Greetings, Unicorns! It’s no secret around here I have an unabating love for queer luminaries of the past. I thought it was high time to focus on one of the greatest wits of the English language— and one of my writing heroes— the inimitable Oscar Wilde.
I thoroughly adore Oscar. So much so that he has popped up in many of my creative works. I love Wilde to the embarrassing quotient of wandering around Dublin for a full afternoon in search of his famous statue— and finally finding it just before dusk.
Worth it. I think we make a cute couple.
So when I was tapping through my Instagram stories a while ago, one of the ads caught my eye: a new take on the last years of Wilde’s life, 2018’s The Happy Prince. I made note of it and am finally getting around to it now. So let’s talk about it together.
Before I delve into the murky headspace of Wilde’s final days, I should warn you there will be SPOILERS. I should also include a warning: (arcane) homophobic language coupled with all-too-timeless bullying. Finally, if this is your first time around these parts, my dear dead husband Oscar and I should remind you that you can learn all about the Unicorn Scale by visiting this link.
What I Liked:
A lot of popular culture likes to remember Wilde had gay exploits, and that’s not wrong. After all, “Earnest” was possibly a queer coding term, and Wilde did end up serving two years in prison with hard labor for “gross indecency” from a public trial discussing his homosexual relationships.
But what history (and films) forget is that Wilde (played indelibly here by Rupert Everett) was also married with two children. Writer/director/actor Everett doesn’t erase this fact in The Happy Prince, and makes it clear that Wilde wants to reconcile with his wife as soon as he gets out of prison. Yes, and he also wants to and starts up a relationship with his doomed lover, Lord Alfred “Bosie” Douglas (Colin Morgan) again.
Everett strains to show both Wilde’s strong draw to Bosie (“I love him as I always did, with a sense of tragedy and ruin … Going back to Bosie was psychologically inevitable,”) as well as his emotional connection to wife Constance (Emily Watson). While many write off Wilde’s marriage as a beard, Everett makes sure to show true grief at the news of Constance’s death, as well as tenderness at a premonition of her the night before she passes.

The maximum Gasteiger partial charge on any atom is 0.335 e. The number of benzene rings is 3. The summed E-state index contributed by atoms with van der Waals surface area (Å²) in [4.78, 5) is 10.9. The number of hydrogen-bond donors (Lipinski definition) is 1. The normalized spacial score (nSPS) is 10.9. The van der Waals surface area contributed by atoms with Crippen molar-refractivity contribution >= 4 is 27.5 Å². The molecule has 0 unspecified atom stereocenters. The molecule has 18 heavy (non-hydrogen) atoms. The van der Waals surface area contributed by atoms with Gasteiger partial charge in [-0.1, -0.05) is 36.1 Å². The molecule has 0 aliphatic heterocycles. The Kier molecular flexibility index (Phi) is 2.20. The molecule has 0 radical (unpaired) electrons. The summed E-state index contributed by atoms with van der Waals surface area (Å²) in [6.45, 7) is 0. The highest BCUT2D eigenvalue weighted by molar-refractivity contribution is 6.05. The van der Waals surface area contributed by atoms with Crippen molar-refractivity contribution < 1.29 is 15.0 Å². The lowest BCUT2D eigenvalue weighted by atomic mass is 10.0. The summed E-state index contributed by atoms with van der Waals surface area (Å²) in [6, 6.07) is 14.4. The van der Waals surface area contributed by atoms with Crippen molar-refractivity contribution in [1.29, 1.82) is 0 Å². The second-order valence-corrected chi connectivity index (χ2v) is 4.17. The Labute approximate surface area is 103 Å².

What I Didn't Like:
While Everett does take pains to show Wilde’s connection and attraction to Constance Lloyd, as a screenwriter he doesn’t give Watson much to work with, other than react to Wilde’s decline. Constance was not just a put-upon wife; she was an author as well. It would have been revealing to show this facet of her life, rather than just her waiting around and getting more bad news of a misbehaving husband.
Normally this is the juncture where I say I’d like to hear the term “bi” used, but Happy Prince gets a pass since the term was coined only a few years before Wilde’s death. Then again, I don’t know. If Everett found it necessary to add a scuffle at Wilde’s funeral which never actually happened (not to mention a bullying session that ends with grandstanding in a church), maybe he could have found time to throw that word in there. Or flesh out Constance’s character a touch. Just a thought.
I know I work to focus mostly on how these forms of media display representation, but I have to take a moment to warn people— this is a depressing, bleak, slow film. That’s not to say it’s without worth— the cinematography borders on painterly and as both writer and actor, Everett commands a profound understanding of Wilde’s mind and wit. But the indulgent pacing made me want to just pop on Stephen Fry’s Wilde from 1998 instead.
Maybe I’ll do that in a moment, as a treat.
The Happy Prince shoulders the uneasy task of examining the tarnished final moments of one of the most sparkling wits in the English language. And it does so with a fair amount of success. Everett doesn’t shy away from Wilde’s bisexuality, but sometimes his overall vision gets so dreary and muddled it can dull the sparkle. Definitely worth a watch, but don’t expect much more brightness here than in a rhinestone found on the shore, weathered by sand and storm.
That’s the truth— which, of course, is rarely pure and never simple.